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Poult Sci. 2012 Jun;91(6):1387-93. doi: 10.3382/ps.2011-02064.

Effects of a xylanase and protease, individually or in combination, and an ionophore coccidiostat on performance, nutrient utilization, and intestinal morphology in broiler chickens fed a wheat-soybean meal-based diet.

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  • 1Department of Animal Nutrition and Management, Swedish University of Agricultural Sciences, S-75323 Uppsala, Sweden.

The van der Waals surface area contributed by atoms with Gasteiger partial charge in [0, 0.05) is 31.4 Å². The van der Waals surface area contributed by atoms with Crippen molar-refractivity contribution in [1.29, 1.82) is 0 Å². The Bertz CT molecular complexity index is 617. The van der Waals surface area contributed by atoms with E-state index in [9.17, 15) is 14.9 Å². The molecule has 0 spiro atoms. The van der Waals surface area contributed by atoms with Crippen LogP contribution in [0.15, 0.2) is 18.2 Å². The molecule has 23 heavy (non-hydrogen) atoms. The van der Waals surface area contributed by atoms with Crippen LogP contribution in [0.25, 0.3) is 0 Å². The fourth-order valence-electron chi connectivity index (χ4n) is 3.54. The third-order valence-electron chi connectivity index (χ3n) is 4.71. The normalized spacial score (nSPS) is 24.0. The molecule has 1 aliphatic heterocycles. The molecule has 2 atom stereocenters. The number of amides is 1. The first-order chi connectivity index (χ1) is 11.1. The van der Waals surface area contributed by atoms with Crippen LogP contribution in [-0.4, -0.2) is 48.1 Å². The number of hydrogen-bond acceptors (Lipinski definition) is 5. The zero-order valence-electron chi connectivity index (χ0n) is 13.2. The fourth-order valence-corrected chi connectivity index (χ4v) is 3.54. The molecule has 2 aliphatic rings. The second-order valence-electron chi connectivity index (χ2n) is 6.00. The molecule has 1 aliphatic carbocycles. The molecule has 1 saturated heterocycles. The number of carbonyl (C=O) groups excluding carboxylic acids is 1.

The effects of 2 single exogenous and monocomponent feed enzymes, and their combination, and an ionophore coccidiostat on production performance, feed AME(n), nutrient utilization, and intestinal morphology were studied in broiler chickens. One-day-old unvaccinated and unsexed Ross 308 birds (n = 320) were kept in groups of 8 on wood shavings in pens raised from the floor and fed one of 5 experimental diets, replicated 8 times, for 36 d. Treatments were 1) a wheat-soybean meal-based feed with no added coccidiostats or exogenous enzymes (CON), 2) CON + ionophore coccidiostat (Narasin), 3) CON + xylanase (Ronozyme WX CT; XYL), 4) CON + serine protease (Ronozyme ProAct CT; PRO), or 5) CON + xylanase + serine protease (XYL+PRO). Enzymes were added on top in the feed formulation. Diets contained 0.5% TiO₂ to facilitate estimations of total tract apparent nutrient utilization. Treatments had no effect on BW gain or feed intake, but feed conversion, apparent digestibility of starch and fat, and feed AME(n) were improved with all enzyme treatments. The relative length of the ileum was reduced with XYL+PRO. For all parameters measured, the effects of XYL+PRO were similar to when XYL and PRO were fed individually. Narasin had no effect on production performance or nutrient utilization but reduced the relative lengths of jejunum and ileum. Relative lengths and weights of duodenum and cecum were unaffected by treatments. In conclusion, the improved feed conversion with both a xylanase and a protease was reflected in increased nutrient utilization, but their combination was not superior to when supplied separately. Narasin did not affect performance or nutrient utilization but reduced the relative lengths of the jejunum and ileum.

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